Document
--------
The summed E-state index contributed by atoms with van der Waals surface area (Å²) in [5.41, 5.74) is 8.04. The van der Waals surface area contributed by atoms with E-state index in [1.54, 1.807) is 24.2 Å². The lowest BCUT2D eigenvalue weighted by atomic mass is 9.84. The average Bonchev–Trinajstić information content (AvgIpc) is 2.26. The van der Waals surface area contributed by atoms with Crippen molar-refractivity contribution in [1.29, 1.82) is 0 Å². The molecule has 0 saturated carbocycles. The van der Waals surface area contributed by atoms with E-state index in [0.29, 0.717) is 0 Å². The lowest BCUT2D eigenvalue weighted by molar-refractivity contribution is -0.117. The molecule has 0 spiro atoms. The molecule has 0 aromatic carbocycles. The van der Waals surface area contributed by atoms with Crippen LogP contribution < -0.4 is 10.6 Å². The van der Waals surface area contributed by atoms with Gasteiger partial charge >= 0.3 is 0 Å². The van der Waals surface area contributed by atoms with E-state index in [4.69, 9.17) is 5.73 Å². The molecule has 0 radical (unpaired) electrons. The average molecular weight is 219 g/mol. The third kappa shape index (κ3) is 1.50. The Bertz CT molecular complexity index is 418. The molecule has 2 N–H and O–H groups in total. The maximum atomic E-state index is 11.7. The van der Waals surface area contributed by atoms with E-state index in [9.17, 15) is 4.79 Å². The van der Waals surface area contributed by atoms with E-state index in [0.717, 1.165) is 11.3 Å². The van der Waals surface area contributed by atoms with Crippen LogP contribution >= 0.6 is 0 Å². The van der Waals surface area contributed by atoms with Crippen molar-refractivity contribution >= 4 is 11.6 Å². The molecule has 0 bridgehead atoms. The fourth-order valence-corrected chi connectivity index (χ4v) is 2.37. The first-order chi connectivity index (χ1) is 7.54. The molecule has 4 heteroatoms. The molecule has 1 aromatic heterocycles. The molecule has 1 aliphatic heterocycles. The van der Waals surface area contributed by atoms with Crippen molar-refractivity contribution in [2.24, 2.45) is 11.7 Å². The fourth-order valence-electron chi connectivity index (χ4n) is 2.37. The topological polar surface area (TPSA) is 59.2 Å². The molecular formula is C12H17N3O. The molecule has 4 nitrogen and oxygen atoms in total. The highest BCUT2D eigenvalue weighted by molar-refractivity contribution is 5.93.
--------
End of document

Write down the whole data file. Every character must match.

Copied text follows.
The summed E-state index contributed by atoms with van der Waals surface area (Å²) in [5.41, 5.74) is 8.04. The van der Waals surface area contributed by atoms with E-state index in [1.54, 1.807) is 24.2 Å². The lowest BCUT2D eigenvalue weighted by atomic mass is 9.84. The average Bonchev–Trinajstić information content (AvgIpc) is 2.26. The van der Waals surface area contributed by atoms with Crippen molar-refractivity contribution in [1.29, 1.82) is 0 Å². The molecule has 0 saturated carbocycles. The van der Waals surface area contributed by atoms with E-state index in [0.29, 0.717) is 0 Å². The lowest BCUT2D eigenvalue weighted by molar-refractivity contribution is -0.117. The molecule has 0 spiro atoms. The molecule has 0 aromatic carbocycles. The van der Waals surface area contributed by atoms with Crippen LogP contribution < -0.4 is 10.6 Å². The van der Waals surface area contributed by atoms with Gasteiger partial charge >= 0.3 is 0 Å². The van der Waals surface area contributed by atoms with E-state index in [4.69, 9.17) is 5.73 Å². The molecule has 0 radical (unpaired) electrons. The average molecular weight is 219 g/mol. The third kappa shape index (κ3) is 1.50. The Bertz CT molecular complexity index is 418. The molecule has 2 N–H and O–H groups in total. The maximum atomic E-state index is 11.7. The van der Waals surface area contributed by atoms with E-state index in [9.17, 15) is 4.79 Å². The van der Waals surface area contributed by atoms with E-state index in [0.717, 1.165) is 11.3 Å². The van der Waals surface area contributed by atoms with Crippen LogP contribution >= 0.6 is 0 Å². The van der Waals surface area contributed by atoms with Crippen molar-refractivity contribution >= 4 is 11.6 Å². The molecule has 0 bridgehead atoms. The fourth-order valence-corrected chi connectivity index (χ4v) is 2.37. The first-order chi connectivity index (χ1) is 7.54. The molecule has 4 heteroatoms. The molecule has 1 aromatic heterocycles. The molecule has 1 aliphatic heterocycles. The van der Waals surface area contributed by atoms with Crippen molar-refractivity contribution in [2.24, 2.45) is 11.7 Å². The fourth-order valence-electron chi connectivity index (χ4n) is 2.37. The topological polar surface area (TPSA) is 59.2 Å². The molecular formula is C12H17N3O. The molecule has 4 nitrogen and oxygen atoms in total. The highest BCUT2D eigenvalue weighted by molar-refractivity contribution is 5.93.